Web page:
Uranium sales to India – nuclear weapons aspect ignored by media and government
As discussed in part one, on November 15 Australian Prime Minister Julia Gillard proposed an amendment to her party’s longstanding and non-negotiable position on uranium exports: that recipient states must be members of the Nuclear Nonproliferation Treaty (NPT).
The immediate response in Australian news media was politically orchestrated and myopically centred on Gillard’sbelief that Australia’s economy and job seekers will benefit, and that India requires a modern policy in line with “the international community”. Few commentators appeared committed to seriously debating the uranium exports in the gritty terms of arms control ……
according to the Australia and Japan-led International Commission on Nuclear Non-Proliferation and Disarmament report in 2009:
“10.5… One criticism – frequently voiced since the India agreement – is that [Nuclear Suppliers Group] members may be driven by commercial incentives to be less rigorous in their approach to countries not applying comprehensive safeguards or not party to the NPT.”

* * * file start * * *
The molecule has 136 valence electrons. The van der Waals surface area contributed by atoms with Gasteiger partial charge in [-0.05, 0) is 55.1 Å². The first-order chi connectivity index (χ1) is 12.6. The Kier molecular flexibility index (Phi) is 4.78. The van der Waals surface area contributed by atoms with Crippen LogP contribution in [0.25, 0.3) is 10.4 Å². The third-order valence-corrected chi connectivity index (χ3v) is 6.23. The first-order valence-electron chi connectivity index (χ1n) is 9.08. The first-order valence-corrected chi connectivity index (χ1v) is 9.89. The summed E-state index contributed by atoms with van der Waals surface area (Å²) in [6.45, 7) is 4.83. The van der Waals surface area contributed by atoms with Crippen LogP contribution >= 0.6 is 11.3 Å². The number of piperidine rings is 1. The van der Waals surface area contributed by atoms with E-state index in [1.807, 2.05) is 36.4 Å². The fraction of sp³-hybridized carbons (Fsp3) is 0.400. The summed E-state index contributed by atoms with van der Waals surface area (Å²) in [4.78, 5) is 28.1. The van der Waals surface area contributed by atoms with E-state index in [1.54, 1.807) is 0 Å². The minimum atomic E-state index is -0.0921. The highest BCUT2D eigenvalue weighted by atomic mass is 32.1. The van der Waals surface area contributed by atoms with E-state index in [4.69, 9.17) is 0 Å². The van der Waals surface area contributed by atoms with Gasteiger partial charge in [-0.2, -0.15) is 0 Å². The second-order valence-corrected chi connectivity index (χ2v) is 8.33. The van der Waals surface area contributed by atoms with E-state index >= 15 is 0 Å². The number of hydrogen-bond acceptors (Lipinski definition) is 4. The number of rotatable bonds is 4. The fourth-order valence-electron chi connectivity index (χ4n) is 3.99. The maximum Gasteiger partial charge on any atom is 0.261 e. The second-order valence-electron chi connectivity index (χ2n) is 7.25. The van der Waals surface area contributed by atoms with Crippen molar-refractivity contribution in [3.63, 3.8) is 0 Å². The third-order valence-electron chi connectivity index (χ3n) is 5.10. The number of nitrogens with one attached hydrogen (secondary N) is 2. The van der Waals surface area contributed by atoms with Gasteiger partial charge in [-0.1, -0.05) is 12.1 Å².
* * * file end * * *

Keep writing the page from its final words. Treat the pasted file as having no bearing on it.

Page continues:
“10.7 The main substantive problem with the deal is that it removed all non-proliferation barriers to nuclear trade with India in return for very few significant non-proliferation and disarmament commitments by it. The view was taken that partial controls – with civilian facilities safeguarded – were better than none.”
Two years after these dire warnings – incidentally by an International Commission co-chaired by our former Foreign Minister Gareth Evans and instigated by then Prime Minister Kevin Rudd – Gillard also appears to be primarily “driven by commercial incentives” and a perceived diplomatic dividend…..
it’s not the strength or frequency of criticism of the existing policy that is troubling to me, but the flawed arms control logic within, and moral grandstanding of, their arguments.
For if this sort of willing delusion prevails, and uranium sales to India go ahead, then undoubtedly this will be a pivotal moment when nuclear arms control returns to those tense and cold days from which, this time, we may never turn back. http://www.aljazeera.com/indepth/opinion/2011/11/2011112414232543488.html
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